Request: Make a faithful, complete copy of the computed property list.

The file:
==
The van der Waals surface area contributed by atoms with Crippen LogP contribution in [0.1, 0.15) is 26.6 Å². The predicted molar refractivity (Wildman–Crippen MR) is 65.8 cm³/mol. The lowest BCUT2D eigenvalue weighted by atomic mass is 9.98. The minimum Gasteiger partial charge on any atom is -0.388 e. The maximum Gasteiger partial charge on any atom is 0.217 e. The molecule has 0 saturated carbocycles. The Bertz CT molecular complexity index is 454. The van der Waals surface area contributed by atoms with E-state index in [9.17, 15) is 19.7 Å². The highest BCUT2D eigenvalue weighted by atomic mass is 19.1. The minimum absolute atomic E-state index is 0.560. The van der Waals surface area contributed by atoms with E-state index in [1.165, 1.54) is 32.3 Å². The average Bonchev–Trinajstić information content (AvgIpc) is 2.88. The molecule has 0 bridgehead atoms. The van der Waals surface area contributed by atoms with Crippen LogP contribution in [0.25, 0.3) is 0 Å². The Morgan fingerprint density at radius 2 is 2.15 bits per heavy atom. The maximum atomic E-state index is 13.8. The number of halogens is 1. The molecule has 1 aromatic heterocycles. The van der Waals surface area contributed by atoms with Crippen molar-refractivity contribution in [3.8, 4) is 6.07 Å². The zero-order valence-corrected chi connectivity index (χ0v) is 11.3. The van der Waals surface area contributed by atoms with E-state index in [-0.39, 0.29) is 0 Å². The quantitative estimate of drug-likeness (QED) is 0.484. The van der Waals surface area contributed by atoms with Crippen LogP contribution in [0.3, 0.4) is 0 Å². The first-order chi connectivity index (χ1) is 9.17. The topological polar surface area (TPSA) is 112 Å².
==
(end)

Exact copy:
The van der Waals surface area contributed by atoms with Crippen LogP contribution in [0.1, 0.15) is 26.6 Å². The predicted molar refractivity (Wildman–Crippen MR) is 65.8 cm³/mol. The lowest BCUT2D eigenvalue weighted by atomic mass is 9.98. The minimum Gasteiger partial charge on any atom is -0.388 e. The maximum Gasteiger partial charge on any atom is 0.217 e. The molecule has 0 saturated carbocycles. The Bertz CT molecular complexity index is 454. The van der Waals surface area contributed by atoms with E-state index in [9.17, 15) is 19.7 Å². The highest BCUT2D eigenvalue weighted by atomic mass is 19.1. The minimum absolute atomic E-state index is 0.560. The van der Waals surface area contributed by atoms with E-state index in [1.165, 1.54) is 32.3 Å². The average Bonchev–Trinajstić information content (AvgIpc) is 2.88. The molecule has 0 bridgehead atoms. The van der Waals surface area contributed by atoms with Crippen LogP contribution in [0.25, 0.3) is 0 Å². The Morgan fingerprint density at radius 2 is 2.15 bits per heavy atom. The maximum atomic E-state index is 13.8. The number of halogens is 1. The molecule has 1 aromatic heterocycles. The van der Waals surface area contributed by atoms with Crippen molar-refractivity contribution in [3.8, 4) is 6.07 Å². The zero-order valence-corrected chi connectivity index (χ0v) is 11.3. The van der Waals surface area contributed by atoms with E-state index in [-0.39, 0.29) is 0 Å². The quantitative estimate of drug-likeness (QED) is 0.484. The van der Waals surface area contributed by atoms with Crippen LogP contribution in [0.3, 0.4) is 0 Å². The first-order chi connectivity index (χ1) is 9.17. The topological polar surface area (TPSA) is 112 Å².